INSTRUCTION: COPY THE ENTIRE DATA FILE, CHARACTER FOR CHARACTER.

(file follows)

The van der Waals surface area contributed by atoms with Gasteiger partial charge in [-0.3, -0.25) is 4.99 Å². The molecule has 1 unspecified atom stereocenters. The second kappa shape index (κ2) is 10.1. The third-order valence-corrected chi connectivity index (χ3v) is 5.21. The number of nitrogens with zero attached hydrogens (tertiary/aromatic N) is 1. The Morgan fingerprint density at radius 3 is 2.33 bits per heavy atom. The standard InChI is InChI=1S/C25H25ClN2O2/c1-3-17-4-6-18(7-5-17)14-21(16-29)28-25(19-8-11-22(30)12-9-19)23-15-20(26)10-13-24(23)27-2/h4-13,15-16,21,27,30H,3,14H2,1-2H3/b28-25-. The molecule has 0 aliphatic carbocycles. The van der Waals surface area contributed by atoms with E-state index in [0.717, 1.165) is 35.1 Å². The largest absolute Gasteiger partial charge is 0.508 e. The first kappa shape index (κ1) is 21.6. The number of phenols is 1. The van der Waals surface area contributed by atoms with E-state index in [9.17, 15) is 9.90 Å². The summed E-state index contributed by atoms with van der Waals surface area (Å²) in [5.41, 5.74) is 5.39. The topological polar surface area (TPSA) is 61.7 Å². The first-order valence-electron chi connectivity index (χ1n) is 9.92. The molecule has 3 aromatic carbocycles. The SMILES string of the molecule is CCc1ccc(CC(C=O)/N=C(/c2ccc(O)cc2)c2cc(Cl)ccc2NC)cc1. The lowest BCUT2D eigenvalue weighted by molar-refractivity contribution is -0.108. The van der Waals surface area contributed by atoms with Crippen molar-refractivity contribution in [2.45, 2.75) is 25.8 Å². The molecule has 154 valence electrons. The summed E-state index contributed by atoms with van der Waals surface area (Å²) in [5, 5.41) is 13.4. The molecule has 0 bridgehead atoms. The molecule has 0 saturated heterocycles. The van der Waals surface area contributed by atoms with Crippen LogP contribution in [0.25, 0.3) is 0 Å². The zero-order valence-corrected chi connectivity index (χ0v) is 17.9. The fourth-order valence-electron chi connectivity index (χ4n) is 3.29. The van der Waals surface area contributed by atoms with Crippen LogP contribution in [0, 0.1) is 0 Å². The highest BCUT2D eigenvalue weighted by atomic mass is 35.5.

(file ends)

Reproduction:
The van der Waals surface area contributed by atoms with Gasteiger partial charge in [-0.3, -0.25) is 4.99 Å². The molecule has 1 unspecified atom stereocenters. The second kappa shape index (κ2) is 10.1. The third-order valence-corrected chi connectivity index (χ3v) is 5.21. The number of nitrogens with zero attached hydrogens (tertiary/aromatic N) is 1. The Morgan fingerprint density at radius 3 is 2.33 bits per heavy atom. The standard InChI is InChI=1S/C25H25ClN2O2/c1-3-17-4-6-18(7-5-17)14-21(16-29)28-25(19-8-11-22(30)12-9-19)23-15-20(26)10-13-24(23)27-2/h4-13,15-16,21,27,30H,3,14H2,1-2H3/b28-25-. The molecule has 0 aliphatic carbocycles. The van der Waals surface area contributed by atoms with E-state index in [0.717, 1.165) is 35.1 Å². The largest absolute Gasteiger partial charge is 0.508 e. The first kappa shape index (κ1) is 21.6. The number of phenols is 1. The van der Waals surface area contributed by atoms with E-state index in [9.17, 15) is 9.90 Å². The summed E-state index contributed by atoms with van der Waals surface area (Å²) in [5.41, 5.74) is 5.39. The topological polar surface area (TPSA) is 61.7 Å². The first-order valence-electron chi connectivity index (χ1n) is 9.92. The molecule has 3 aromatic carbocycles. The SMILES string of the molecule is CCc1ccc(CC(C=O)/N=C(/c2ccc(O)cc2)c2cc(Cl)ccc2NC)cc1. The lowest BCUT2D eigenvalue weighted by molar-refractivity contribution is -0.108. The van der Waals surface area contributed by atoms with Crippen molar-refractivity contribution in [2.45, 2.75) is 25.8 Å². The molecule has 154 valence electrons. The summed E-state index contributed by atoms with van der Waals surface area (Å²) in [5, 5.41) is 13.4. The molecule has 0 bridgehead atoms. The molecule has 0 saturated heterocycles. The van der Waals surface area contributed by atoms with Crippen LogP contribution in [0.25, 0.3) is 0 Å². The zero-order valence-corrected chi connectivity index (χ0v) is 17.9. The fourth-order valence-electron chi connectivity index (χ4n) is 3.29. The van der Waals surface area contributed by atoms with Crippen LogP contribution in [0, 0.1) is 0 Å². The highest BCUT2D eigenvalue weighted by atomic mass is 35.5.